COLUMBIA, S.C. (WIS) - After months of restricted visits, South Carolina’s nursing homes could be re-opening.
On Monday, Governor Henry McMaster’s Communications Director Brian Symmes said the governor and the Department of Health and Environmental Control will be holding a news conference on new nursing home guidelines.
He said the news conference will be at the State House on Tuesday and it’s expected the governor will outline the state’s guidance to facilities on when and how they can re-open to visitors.
Visitations at long-term care facilities have been restricted since March to end-of-life visits on a case-by-case basis.
Over the summer, families of nursing home residents have pushed for the restrictions to be loosened.
On August 21, McMaster requested DHEC move forward on the guidelines.
The same day, DHEC sent WIS the following statement:
“We recognize that social isolation can have serious negative impacts on the health and well-being of residents in long-term care facilities and their loved ones. To balance the strong desire of residents and their family members to communicate in person with the need to protect these vulnerable residents from COVID-19, we will be providing guidelines to nursing homes detailing the process to allow limited visitation. Visitation will be phased in based on the disease levels in the facility and in the surrounding community. These criteria, phases, and guidelines will be based on the most recent CMS and CDC guidance for reopening nursing homes which include access to resources like PPE and testing requirements for facilities in order to reopen to visitation.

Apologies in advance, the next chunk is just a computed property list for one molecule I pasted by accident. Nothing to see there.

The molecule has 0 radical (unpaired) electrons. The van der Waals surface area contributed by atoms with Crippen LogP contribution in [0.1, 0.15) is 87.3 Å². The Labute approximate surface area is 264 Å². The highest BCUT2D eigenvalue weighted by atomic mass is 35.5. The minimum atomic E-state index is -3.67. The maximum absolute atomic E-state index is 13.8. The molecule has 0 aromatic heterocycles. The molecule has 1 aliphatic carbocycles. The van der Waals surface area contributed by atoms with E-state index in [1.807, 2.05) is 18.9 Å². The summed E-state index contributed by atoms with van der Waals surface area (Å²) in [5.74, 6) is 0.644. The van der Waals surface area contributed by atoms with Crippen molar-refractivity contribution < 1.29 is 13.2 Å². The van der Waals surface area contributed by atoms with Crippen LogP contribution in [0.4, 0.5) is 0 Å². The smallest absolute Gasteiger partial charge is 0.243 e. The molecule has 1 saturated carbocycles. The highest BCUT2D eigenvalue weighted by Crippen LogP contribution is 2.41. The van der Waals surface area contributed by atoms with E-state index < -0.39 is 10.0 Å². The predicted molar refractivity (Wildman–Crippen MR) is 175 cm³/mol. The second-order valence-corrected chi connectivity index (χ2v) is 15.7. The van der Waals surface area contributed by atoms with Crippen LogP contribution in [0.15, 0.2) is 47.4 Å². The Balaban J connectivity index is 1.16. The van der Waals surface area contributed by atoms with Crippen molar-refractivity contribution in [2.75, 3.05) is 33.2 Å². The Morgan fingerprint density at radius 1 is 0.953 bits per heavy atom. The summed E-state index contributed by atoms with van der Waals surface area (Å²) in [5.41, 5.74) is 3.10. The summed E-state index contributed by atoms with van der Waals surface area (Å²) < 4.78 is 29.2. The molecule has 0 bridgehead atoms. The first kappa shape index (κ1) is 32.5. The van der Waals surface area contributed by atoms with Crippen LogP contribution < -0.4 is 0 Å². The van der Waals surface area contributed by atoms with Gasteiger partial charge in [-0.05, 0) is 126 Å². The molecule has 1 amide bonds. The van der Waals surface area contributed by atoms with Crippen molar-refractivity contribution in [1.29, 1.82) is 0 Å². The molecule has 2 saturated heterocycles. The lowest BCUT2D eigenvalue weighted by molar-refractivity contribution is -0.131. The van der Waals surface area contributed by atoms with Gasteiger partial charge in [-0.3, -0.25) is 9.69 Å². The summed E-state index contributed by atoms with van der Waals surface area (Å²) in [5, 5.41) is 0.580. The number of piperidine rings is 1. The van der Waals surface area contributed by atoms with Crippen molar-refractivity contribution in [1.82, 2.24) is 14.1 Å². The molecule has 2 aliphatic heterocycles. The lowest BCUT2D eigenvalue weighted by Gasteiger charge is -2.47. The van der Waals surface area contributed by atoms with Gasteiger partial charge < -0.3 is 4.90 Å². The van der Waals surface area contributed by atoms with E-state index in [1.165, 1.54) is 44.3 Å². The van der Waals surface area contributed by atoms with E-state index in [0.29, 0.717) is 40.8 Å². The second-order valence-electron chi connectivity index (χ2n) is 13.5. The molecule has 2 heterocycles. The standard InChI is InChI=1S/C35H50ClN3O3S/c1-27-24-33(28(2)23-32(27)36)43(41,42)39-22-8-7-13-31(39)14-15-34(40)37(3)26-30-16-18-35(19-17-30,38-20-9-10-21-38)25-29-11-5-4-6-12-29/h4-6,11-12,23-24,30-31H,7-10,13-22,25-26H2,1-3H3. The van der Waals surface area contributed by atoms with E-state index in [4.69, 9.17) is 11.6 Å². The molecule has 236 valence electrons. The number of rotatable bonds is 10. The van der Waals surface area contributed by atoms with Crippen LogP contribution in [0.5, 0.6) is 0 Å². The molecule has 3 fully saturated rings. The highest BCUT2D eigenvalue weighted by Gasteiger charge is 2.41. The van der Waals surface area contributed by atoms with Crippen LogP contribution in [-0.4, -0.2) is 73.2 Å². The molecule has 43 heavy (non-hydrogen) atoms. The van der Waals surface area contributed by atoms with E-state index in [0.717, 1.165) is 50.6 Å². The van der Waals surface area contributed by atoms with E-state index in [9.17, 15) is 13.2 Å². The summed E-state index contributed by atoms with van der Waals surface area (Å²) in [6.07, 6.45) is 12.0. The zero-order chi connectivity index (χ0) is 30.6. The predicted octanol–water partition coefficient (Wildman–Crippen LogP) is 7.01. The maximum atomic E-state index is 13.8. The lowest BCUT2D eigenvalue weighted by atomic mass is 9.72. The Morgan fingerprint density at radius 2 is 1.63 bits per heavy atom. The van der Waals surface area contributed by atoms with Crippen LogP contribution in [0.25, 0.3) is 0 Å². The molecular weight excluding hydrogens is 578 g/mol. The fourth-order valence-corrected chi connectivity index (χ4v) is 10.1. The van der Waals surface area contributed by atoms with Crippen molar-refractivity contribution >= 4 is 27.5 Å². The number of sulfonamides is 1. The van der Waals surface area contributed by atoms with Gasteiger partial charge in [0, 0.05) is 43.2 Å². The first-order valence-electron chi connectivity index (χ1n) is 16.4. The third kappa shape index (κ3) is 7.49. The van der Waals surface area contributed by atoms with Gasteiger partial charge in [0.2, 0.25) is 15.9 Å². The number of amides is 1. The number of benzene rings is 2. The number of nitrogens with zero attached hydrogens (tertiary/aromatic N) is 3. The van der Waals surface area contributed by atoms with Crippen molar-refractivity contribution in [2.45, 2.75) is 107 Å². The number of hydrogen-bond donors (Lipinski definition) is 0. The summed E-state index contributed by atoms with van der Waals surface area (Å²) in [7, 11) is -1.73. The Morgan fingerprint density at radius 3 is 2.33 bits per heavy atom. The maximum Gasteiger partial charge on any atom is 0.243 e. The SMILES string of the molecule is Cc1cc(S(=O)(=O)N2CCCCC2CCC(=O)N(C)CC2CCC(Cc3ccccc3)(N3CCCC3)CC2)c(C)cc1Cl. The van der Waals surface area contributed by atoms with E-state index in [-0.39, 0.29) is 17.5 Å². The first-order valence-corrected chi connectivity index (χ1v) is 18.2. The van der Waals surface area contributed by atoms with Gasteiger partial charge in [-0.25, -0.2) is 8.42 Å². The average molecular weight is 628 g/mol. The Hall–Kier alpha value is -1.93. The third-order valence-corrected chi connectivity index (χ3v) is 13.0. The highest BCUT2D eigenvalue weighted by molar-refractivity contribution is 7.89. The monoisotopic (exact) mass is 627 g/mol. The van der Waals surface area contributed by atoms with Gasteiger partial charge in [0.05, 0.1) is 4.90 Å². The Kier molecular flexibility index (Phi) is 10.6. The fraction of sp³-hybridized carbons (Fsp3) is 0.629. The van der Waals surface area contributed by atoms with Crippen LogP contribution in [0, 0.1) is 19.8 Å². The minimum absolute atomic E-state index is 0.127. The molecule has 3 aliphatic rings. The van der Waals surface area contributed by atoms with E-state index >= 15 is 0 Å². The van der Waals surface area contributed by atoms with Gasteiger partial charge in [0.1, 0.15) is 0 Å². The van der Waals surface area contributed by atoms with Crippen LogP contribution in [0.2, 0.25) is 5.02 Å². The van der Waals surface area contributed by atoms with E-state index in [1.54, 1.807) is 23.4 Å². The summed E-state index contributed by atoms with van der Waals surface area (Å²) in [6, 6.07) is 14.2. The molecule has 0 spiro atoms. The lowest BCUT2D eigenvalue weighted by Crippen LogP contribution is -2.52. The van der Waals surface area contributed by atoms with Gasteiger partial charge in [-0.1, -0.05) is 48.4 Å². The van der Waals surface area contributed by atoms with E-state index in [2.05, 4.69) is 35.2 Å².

The plan will be ready for the Governor’s review and will be shared with the public next week.”
McMaster made a similar request in late June, but in July requested DHEC wait due to COVID-19 concerns.
Trish Mozdzierz said she is the daughter of a Midlands nursing home resident and is excited about the news. She spoke with WIS before the announcement and said she wants to see her mother.
“There’s no good reason for it honestly. There could be a compromise. There are solutions. We have given the governor solutions. We don’t need wide-open, full-blown everybody coming and going. We just want reasonable accommodations,” she said.
DHEC is reporting that since April 3, 1,011 patients and 18 staffers have died at long-term care facilities due to COVID-19.
Symmes said the news conference will be at 2 p.m. at the State House.